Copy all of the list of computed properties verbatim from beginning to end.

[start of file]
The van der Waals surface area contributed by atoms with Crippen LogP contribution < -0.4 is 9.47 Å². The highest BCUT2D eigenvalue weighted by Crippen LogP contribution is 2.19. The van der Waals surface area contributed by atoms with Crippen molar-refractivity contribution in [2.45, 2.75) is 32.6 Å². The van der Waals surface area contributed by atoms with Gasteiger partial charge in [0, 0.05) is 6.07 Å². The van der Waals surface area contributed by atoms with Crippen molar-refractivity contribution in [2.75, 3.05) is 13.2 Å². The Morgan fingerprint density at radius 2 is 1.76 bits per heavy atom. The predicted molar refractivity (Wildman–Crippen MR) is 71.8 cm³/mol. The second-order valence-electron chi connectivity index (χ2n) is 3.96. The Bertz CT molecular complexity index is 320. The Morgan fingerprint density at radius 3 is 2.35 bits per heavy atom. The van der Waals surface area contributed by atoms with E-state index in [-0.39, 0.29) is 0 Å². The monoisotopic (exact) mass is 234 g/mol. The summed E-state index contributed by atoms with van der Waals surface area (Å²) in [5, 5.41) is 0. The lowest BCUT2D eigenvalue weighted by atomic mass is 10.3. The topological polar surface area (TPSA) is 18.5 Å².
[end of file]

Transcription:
The van der Waals surface area contributed by atoms with Crippen LogP contribution < -0.4 is 9.47 Å². The highest BCUT2D eigenvalue weighted by Crippen LogP contribution is 2.19. The van der Waals surface area contributed by atoms with Crippen molar-refractivity contribution in [2.45, 2.75) is 32.6 Å². The van der Waals surface area contributed by atoms with Gasteiger partial charge in [0, 0.05) is 6.07 Å². The van der Waals surface area contributed by atoms with Crippen molar-refractivity contribution in [2.75, 3.05) is 13.2 Å². The Morgan fingerprint density at radius 2 is 1.76 bits per heavy atom. The predicted molar refractivity (Wildman–Crippen MR) is 71.8 cm³/mol. The second-order valence-electron chi connectivity index (χ2n) is 3.96. The Bertz CT molecular complexity index is 320. The Morgan fingerprint density at radius 3 is 2.35 bits per heavy atom. The van der Waals surface area contributed by atoms with E-state index in [-0.39, 0.29) is 0 Å². The monoisotopic (exact) mass is 234 g/mol. The summed E-state index contributed by atoms with van der Waals surface area (Å²) in [5, 5.41) is 0. The lowest BCUT2D eigenvalue weighted by atomic mass is 10.3. The topological polar surface area (TPSA) is 18.5 Å².